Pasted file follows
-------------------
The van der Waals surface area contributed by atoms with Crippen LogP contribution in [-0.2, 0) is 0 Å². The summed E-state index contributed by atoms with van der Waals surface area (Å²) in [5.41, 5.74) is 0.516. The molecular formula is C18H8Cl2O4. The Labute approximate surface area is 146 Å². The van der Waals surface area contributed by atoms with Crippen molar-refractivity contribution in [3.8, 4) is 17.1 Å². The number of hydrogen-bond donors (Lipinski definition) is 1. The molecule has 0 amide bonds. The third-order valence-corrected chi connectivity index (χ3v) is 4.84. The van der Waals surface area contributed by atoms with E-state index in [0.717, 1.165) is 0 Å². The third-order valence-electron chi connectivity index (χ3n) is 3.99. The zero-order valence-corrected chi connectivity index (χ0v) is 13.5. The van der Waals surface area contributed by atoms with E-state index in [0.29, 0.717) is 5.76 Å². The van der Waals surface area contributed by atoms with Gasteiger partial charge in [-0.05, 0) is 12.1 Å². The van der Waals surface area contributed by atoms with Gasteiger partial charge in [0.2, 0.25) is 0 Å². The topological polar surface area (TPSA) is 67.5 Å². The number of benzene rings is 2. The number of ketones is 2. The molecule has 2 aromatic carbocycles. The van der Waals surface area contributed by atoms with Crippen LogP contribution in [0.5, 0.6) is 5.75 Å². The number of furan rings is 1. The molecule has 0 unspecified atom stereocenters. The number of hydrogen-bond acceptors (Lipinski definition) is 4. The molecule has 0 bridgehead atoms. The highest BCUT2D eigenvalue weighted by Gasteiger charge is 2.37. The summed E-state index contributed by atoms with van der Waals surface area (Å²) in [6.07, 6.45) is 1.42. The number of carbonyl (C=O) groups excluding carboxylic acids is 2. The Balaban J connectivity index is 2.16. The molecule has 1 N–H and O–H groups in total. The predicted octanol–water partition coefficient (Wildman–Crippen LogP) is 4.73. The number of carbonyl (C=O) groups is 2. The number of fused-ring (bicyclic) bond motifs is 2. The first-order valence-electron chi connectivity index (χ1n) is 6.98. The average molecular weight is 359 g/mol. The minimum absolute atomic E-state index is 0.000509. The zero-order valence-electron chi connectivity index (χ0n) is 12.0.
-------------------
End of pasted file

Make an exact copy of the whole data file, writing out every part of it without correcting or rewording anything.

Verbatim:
The van der Waals surface area contributed by atoms with Crippen LogP contribution in [-0.2, 0) is 0 Å². The summed E-state index contributed by atoms with van der Waals surface area (Å²) in [5.41, 5.74) is 0.516. The molecular formula is C18H8Cl2O4. The Labute approximate surface area is 146 Å². The van der Waals surface area contributed by atoms with Crippen molar-refractivity contribution in [3.8, 4) is 17.1 Å². The number of hydrogen-bond donors (Lipinski definition) is 1. The molecule has 0 amide bonds. The third-order valence-corrected chi connectivity index (χ3v) is 4.84. The van der Waals surface area contributed by atoms with E-state index in [0.717, 1.165) is 0 Å². The third-order valence-electron chi connectivity index (χ3n) is 3.99. The zero-order valence-corrected chi connectivity index (χ0v) is 13.5. The van der Waals surface area contributed by atoms with E-state index in [0.29, 0.717) is 5.76 Å². The van der Waals surface area contributed by atoms with Gasteiger partial charge in [-0.05, 0) is 12.1 Å². The van der Waals surface area contributed by atoms with Gasteiger partial charge in [0.2, 0.25) is 0 Å². The topological polar surface area (TPSA) is 67.5 Å². The number of benzene rings is 2. The number of ketones is 2. The molecule has 2 aromatic carbocycles. The van der Waals surface area contributed by atoms with Crippen LogP contribution in [0.5, 0.6) is 5.75 Å². The number of furan rings is 1. The molecule has 0 unspecified atom stereocenters. The number of hydrogen-bond acceptors (Lipinski definition) is 4. The molecule has 0 bridgehead atoms. The highest BCUT2D eigenvalue weighted by Gasteiger charge is 2.37. The summed E-state index contributed by atoms with van der Waals surface area (Å²) in [6.07, 6.45) is 1.42. The number of carbonyl (C=O) groups excluding carboxylic acids is 2. The Balaban J connectivity index is 2.16. The molecule has 1 N–H and O–H groups in total. The predicted octanol–water partition coefficient (Wildman–Crippen LogP) is 4.73. The number of carbonyl (C=O) groups is 2. The number of fused-ring (bicyclic) bond motifs is 2. The first-order valence-electron chi connectivity index (χ1n) is 6.98. The average molecular weight is 359 g/mol. The minimum absolute atomic E-state index is 0.000509. The zero-order valence-electron chi connectivity index (χ0n) is 12.0.